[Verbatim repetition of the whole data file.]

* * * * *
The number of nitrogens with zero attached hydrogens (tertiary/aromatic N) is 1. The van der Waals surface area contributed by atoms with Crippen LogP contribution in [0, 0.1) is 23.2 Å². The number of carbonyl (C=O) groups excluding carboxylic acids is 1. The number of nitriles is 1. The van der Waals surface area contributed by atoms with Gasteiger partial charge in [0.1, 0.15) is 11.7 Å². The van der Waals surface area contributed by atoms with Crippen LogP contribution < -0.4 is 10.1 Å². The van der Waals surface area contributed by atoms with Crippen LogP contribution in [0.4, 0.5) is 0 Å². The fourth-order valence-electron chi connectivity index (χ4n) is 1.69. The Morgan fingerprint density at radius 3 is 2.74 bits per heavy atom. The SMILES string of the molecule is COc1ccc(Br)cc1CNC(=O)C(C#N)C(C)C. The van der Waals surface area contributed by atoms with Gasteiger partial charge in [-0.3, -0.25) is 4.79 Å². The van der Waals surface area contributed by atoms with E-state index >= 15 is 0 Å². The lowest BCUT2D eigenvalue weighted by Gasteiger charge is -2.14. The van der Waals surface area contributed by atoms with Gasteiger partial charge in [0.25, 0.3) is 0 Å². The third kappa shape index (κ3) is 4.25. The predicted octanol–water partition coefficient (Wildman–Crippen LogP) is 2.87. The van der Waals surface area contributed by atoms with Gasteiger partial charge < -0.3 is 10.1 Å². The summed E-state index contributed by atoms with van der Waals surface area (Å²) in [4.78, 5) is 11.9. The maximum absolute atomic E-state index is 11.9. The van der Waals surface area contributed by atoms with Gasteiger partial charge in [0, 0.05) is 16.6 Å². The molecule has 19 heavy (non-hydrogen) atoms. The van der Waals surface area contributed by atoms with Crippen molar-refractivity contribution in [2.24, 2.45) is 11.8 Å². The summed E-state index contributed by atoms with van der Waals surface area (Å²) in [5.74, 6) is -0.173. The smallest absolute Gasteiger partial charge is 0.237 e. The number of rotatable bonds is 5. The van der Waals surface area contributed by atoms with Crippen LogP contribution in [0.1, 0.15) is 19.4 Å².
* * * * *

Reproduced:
The number of nitrogens with zero attached hydrogens (tertiary/aromatic N) is 1. The van der Waals surface area contributed by atoms with Crippen LogP contribution in [0, 0.1) is 23.2 Å². The number of carbonyl (C=O) groups excluding carboxylic acids is 1. The number of nitriles is 1. The van der Waals surface area contributed by atoms with Gasteiger partial charge in [0.1, 0.15) is 11.7 Å². The van der Waals surface area contributed by atoms with Crippen LogP contribution < -0.4 is 10.1 Å². The van der Waals surface area contributed by atoms with Crippen LogP contribution in [0.4, 0.5) is 0 Å². The fourth-order valence-electron chi connectivity index (χ4n) is 1.69. The Morgan fingerprint density at radius 3 is 2.74 bits per heavy atom. The SMILES string of the molecule is COc1ccc(Br)cc1CNC(=O)C(C#N)C(C)C. The van der Waals surface area contributed by atoms with Gasteiger partial charge in [-0.3, -0.25) is 4.79 Å². The van der Waals surface area contributed by atoms with E-state index >= 15 is 0 Å². The lowest BCUT2D eigenvalue weighted by Gasteiger charge is -2.14. The van der Waals surface area contributed by atoms with Gasteiger partial charge in [0.25, 0.3) is 0 Å². The third kappa shape index (κ3) is 4.25. The predicted octanol–water partition coefficient (Wildman–Crippen LogP) is 2.87. The van der Waals surface area contributed by atoms with Gasteiger partial charge < -0.3 is 10.1 Å². The summed E-state index contributed by atoms with van der Waals surface area (Å²) in [4.78, 5) is 11.9. The maximum absolute atomic E-state index is 11.9. The van der Waals surface area contributed by atoms with Gasteiger partial charge in [0, 0.05) is 16.6 Å². The molecule has 19 heavy (non-hydrogen) atoms. The van der Waals surface area contributed by atoms with Crippen molar-refractivity contribution in [2.24, 2.45) is 11.8 Å². The summed E-state index contributed by atoms with van der Waals surface area (Å²) in [5.74, 6) is -0.173. The smallest absolute Gasteiger partial charge is 0.237 e. The number of rotatable bonds is 5. The van der Waals surface area contributed by atoms with Crippen LogP contribution in [0.1, 0.15) is 19.4 Å².